Manama, Bahrain (CNN) -- Bahrain's finance minister said adherence to strict Islamic rules helped his country escape the worst of the global recession.
Finance Minister Sheikh Ahmed bin Mohammed al Khalifa predicts growth of four percent for Bahrain's economy this year, saying "long-term consistent growth" is the kingdom's goal.
Sheikh Ahmed said the country "built an economy that is resilient, that is able to withstand shock."
"We've gone through this period very well. I think the diversification of our economy has helped us tremendously," he told CNN.
Asked how the kingdom avoided some of the riskier assets that ended up crippling other economies, the minister said: "Looking at Islamic finances and industry, because they are barred by their own rules from some of the creative products, they were able to stay away from those industries."
He said the country had a "conservative nature."
Bahrain, an archipelago of 33 islands off the coast of Saudi Arabia, is a constitutional monarchy with an elected legislative assembly that has been ruled by the al Khalifa family since 1783.
"We've never claimed we were immune," Sheikh Ahmed said, however. "We were exposed like the rest of the world. But by adhering to best practices, we were able to make sure that we minimized the damage to controllable levels."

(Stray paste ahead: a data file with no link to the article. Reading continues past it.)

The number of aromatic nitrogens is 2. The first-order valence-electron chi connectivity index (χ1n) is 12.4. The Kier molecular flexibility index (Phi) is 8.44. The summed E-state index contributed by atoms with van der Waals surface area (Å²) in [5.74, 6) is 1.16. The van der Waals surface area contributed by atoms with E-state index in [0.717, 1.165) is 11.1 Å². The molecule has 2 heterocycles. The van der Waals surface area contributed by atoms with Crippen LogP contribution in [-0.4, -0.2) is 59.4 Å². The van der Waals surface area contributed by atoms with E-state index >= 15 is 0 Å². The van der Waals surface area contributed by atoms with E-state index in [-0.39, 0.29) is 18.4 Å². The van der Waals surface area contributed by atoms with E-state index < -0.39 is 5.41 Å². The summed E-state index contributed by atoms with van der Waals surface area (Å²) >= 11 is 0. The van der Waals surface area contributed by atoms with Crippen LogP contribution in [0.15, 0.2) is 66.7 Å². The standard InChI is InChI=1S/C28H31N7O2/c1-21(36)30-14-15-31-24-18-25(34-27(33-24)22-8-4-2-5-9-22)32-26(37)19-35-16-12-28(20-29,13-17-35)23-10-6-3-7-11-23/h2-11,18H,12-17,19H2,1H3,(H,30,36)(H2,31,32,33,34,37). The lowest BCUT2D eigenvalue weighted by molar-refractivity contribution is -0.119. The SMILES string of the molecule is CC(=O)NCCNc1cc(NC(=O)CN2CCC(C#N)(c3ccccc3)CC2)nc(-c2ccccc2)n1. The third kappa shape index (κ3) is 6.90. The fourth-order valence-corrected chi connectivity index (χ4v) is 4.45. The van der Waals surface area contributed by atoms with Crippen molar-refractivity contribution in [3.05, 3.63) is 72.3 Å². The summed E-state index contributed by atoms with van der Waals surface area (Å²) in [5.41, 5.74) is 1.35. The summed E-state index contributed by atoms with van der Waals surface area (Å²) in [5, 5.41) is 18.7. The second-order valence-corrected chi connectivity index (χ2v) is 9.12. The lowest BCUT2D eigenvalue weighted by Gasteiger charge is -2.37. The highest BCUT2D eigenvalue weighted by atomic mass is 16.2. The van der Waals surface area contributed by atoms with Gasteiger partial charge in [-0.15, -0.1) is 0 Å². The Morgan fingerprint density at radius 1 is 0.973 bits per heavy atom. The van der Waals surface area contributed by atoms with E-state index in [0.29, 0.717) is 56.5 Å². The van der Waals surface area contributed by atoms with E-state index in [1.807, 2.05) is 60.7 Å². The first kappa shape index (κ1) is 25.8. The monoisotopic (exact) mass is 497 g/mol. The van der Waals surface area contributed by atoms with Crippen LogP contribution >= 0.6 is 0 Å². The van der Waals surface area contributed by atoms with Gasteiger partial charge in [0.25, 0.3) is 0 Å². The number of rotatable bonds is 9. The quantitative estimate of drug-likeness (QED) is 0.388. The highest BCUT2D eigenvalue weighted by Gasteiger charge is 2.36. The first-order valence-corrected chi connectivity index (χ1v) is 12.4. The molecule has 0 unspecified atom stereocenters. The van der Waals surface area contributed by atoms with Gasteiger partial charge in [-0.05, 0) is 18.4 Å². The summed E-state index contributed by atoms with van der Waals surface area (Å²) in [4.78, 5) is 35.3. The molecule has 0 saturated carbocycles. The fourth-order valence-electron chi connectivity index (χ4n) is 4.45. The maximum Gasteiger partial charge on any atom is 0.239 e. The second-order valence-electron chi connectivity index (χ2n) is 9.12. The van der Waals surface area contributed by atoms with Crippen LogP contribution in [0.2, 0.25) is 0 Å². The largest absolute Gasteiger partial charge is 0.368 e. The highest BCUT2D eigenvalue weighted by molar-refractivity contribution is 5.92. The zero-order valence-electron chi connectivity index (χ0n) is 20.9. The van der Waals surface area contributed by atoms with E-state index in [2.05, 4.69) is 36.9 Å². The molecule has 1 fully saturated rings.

For centuries, pearls were Bahrain's biggest export and its main source of income. In the early 1930s, though, Bahrain became the first Gulf state to find a sizeable deposit of crude oil, a discovery that boosted the country's economy and accelerated its modernization.
Bahrain is also tapping into tourism and sports -- in a similar way to other Gulf countries facing declining oil reserves -- to promote itself internationally and attract new streams of revenue.
Bahrain International Circuit is the home of a series of international auto races, including the annual Gulf Air Bahrain Grand Prix, which kicks off the Formula One season this weekend.
Sheikh Ahmed said he expected 2010 growth to be "slightly better than what we experienced in '09."
"The challenge for us is to start looking at ... what's going to propel our economy for the next couple years," he said.
Daniela Deane contributed to this report